Marigold, the usual name of garden plants of two distinct genera of campositw The old naturalists called them Mary Gowles, a name from the Anglo-Saxon for another plant, which has been transferred to these, probably on account of a similarity in color. The garden or pot marigold, calendula officinalis, a spreading plant about a foot high with succulent oblong, entire, strong-smelling leaves, is still to be found in country gardens; the heads have numerous ray flowers, and these are the only ones that produce seed, which are in long, curved, roughened achenes; the disk flowers as well as those of the ray are yellow; the flowners have been rendered double in cultivation. The common marigold was once used in cookery, imparting a flavor to soups and broths, and thus has long had a place in the kitchen garden. It was formerly, among other uses, employed as a carminative; and its dried florets were used to adulterate saffron, and by dairy maids to impart a rich color to their cheese and butter. There are lemon-colored varieties, but the usual color is a rich orange yellow. - The showy plants known in gardens as the African and French marigolds belong to the genus tagetes, and, notwithstanding their geographical garden names, are natives of South America and Mexico; they are annuals, with mostly pinnate leaves and heads of yellow, orange, or brownish flowers, with a smooth cup-shaped involucre; the ray flowers only are pistillate, but in most of the garden forms they are double by the conversion of the disk flowers into ligulate ones like those of the ray.

The so-called African marigold (T. erecta) has large flowers varying from lemon color to orange. It is showy, but a much coarser plant than the French (T. patula), which has more delicate leaves, and flowers varying from pale yellow to a rich orange brown, often handsomely striped or bordered with different shades. The most beautiful and delicate of all is the comparatively recent tagetes signata, with very finely divided foliage of a rich deep bluish green color, and producing a great profusion of small single flowers, with five orange-colored rays which are marked with a darker spot at the base; a dwarf form of this, var. pumila, is a fine plant grown as a single specimen, and it is useful in masses. The foliage of the species before mentioned has a strong and unpleasant odor, but there is a sweet-scented one, T. lacida, the leaves of which have the odor of anise; its flower heads are very small and borne in clusters; it is much less cultivated than formerly, and though a perennial is treated as an annual.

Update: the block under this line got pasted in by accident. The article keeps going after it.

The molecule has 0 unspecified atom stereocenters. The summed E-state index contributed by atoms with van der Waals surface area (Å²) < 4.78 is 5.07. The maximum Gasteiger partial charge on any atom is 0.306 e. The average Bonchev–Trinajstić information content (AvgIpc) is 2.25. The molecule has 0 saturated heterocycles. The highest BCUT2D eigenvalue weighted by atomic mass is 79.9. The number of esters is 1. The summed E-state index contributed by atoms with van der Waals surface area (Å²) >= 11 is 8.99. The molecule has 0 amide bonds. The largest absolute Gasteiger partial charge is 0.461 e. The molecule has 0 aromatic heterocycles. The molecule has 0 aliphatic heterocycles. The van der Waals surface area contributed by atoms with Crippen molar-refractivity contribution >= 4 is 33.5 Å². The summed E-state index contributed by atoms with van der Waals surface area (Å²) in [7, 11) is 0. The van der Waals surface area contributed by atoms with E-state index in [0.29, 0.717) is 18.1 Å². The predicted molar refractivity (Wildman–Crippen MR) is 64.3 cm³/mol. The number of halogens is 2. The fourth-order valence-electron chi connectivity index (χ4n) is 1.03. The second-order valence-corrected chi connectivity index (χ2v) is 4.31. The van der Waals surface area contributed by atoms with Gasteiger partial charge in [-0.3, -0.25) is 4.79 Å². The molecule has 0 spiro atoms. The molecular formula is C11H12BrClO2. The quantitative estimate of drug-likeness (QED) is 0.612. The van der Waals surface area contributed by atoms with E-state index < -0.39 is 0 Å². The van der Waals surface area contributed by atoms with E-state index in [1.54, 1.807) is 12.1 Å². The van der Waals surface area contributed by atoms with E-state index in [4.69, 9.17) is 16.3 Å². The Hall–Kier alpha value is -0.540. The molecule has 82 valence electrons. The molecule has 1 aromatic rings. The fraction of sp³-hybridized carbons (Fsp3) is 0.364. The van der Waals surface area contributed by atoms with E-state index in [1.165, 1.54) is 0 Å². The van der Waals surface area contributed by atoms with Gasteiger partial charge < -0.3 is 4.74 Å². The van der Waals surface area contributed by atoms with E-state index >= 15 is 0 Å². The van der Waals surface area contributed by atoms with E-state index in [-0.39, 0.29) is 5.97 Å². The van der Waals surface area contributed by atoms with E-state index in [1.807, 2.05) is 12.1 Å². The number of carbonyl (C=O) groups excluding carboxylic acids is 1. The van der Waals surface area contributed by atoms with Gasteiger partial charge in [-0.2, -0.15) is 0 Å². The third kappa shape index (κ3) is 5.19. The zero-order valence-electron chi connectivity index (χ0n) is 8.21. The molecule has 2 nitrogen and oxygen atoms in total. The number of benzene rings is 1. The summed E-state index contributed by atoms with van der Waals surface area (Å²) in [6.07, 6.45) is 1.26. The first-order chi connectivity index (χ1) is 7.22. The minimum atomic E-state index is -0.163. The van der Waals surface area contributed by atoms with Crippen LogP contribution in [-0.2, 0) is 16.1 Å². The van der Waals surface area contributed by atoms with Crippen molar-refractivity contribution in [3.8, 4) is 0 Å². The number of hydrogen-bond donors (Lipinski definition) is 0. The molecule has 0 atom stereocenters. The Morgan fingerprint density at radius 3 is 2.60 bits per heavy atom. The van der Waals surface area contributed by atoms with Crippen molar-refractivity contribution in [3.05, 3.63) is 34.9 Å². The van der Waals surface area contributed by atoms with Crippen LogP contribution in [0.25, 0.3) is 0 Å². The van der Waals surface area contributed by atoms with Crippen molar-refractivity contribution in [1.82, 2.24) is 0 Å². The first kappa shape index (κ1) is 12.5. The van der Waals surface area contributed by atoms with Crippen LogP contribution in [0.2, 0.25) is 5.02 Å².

The different sorts are readily raised from seeds, sowing in June in the open ground, or earlier in hotbeds, and transplanting when 3 or 4 in. high. - On the alluvial banks of rivers, from Illinois southward, is an American plant belonging to this group, known as the fetid marigold (dyaodia chrysan-themoides), furnished with pellucid glands, which give out a strong odor; the flower heads are terminal and the flowers yellow. The marsh marigold (caltha palustris) belongs to the order ranunculacece.

African Marigold (Tagetes erecta).

African Marigold (Tagetes erecta).

French Marigold (Tagetes patula).

French Marigold (Tagetes patula).